Monday, August 31, 2009

Go Tell That

I surveyed a group of people who suffer with Sickle Cell Disease. The list of major issues they face with management of their disease AND with their interactions with healthcare providers are listed below:

1. Don’t like the side effects of medications (i.e. MS Contin, Vicodin).
2. Lack of compassion from healthcare providers.
3. Doctor’s who reduce pain medication prescriptions, not believing their pain levels.
4. Hospitals have a rule “3 doses of pain medicine, then discharge.” Not fair!
5. Health care professionals have nonchalant attitude regarding pain (no compassion).
6. When experiencing pain they are under medicated.
7. Teaching healthcare clinics seem to treat patients better, more informed about pain.
8. Discrimination by white doctors regarding SCD disease…demeaning treatment.
9. As tolerance to pain medicine increases, healthcare professionals debate increasing dose or quantity.
10. When experiencing a sickle cell “crisis”, they are under-treated. Pushed out of hospital before fully well.

I'm appalled just reading this list. I've experienced each and every one of these issues, but it makes me mad to see that others have too.

People who are sick, are sick...believe them. Most people who suffer with sickle cell disease only want help. They're not "happy" about being in pain just to get drugs. Believe that too!

Monday, August 24, 2009

Sickle Cell Community

People Living With Sickle Cell

Are you living with Sickle Cell Disease? Go to the on-line community to meet other people with this disease. We support each other and share information.

Tuesday, August 18, 2009

Blood & Sickle Cell Disease

Blood is the life force within our bodies. Like oil in an engine, we can’t run without it. We can live with a transplanted heart and we can live without a kidney. If we lose a limb, we can order up a prostatic part and keep going.

Blood, however, cannot be replaced entirely. Sure, we can get transfusions, which will supplement what we already have, but we need a full supply to live.

People with sickle cell have red blood cells with a shorter life span. Usually, red blood cells live 120 days. For people with sickle cell the red blood cell lives only 10 -20 days. When those short-lived red blood cells die prematurely it also causes anemia. To top that off, in addition to having short-lived red blood cells, the ones we do have are sickled shaped and lacking oxygen.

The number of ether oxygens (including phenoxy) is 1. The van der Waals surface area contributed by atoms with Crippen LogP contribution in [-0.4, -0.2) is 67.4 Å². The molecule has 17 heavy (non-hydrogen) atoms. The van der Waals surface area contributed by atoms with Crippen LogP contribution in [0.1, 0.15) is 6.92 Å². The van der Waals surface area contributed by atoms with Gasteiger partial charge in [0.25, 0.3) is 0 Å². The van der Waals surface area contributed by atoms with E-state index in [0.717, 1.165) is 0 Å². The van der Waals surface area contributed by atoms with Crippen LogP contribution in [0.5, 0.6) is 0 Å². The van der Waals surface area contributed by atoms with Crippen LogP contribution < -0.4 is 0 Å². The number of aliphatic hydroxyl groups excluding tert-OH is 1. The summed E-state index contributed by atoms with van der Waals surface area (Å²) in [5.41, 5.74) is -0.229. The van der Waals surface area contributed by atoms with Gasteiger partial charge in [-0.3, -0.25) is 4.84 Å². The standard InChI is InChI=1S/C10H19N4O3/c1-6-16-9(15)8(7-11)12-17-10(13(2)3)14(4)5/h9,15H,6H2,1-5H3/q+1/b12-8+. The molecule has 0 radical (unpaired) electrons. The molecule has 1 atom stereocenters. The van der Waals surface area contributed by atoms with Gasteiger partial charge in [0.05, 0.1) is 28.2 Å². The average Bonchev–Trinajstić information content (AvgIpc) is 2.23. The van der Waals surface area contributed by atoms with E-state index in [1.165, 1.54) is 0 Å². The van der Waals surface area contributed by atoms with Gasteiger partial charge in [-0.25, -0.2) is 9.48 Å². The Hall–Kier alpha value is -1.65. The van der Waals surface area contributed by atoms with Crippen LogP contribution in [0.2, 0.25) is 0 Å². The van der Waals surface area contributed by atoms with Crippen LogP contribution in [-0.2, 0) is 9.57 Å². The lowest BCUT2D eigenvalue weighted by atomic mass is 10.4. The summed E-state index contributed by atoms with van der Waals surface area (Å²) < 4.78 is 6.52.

Transfusions may be needed if red blood counts get too low to sustain life. Blood is made up of red blood cells, white blood cells, platelets, and plasma. Blood is transfused either as whole blood (with all its parts) or as individual parts. Every person has one blood type (A, B, AB, or O). Also, every person’s blood has an RH negative or RH positive. When getting a transfusion, the blood type received must work with your blood type.
Getting many blood transfusions can cause too much iron to build up (iron overload). People, who require multiple transfusions, are at risk for iron overload. Iron overload can damage the liver, heart, and other parts of your body. Blood transfusions can also damage lungs, making it hard to breathe. Most patients recover, however, 5 to 25 percent of patients (who are very ill to begin with) develop life threatening lung injuries.

When getting blood transfusions there is a (small) chance of contracting a virus or infection. In addition, some people experience allergic reactions. (I once grew hair on my chest after receiving a transfusion.) Hey, I’m a woman and this ain’t supposed to happen.

At some point, most people with sickle cell disease will need a blood transfusion, some more than others. Overall, this life flowing fluid is a blessing. Those of us who receive it, thankfully do. Those of you who give it, thank god for you.

For more information see:
National Heart, Lung and Blood Institute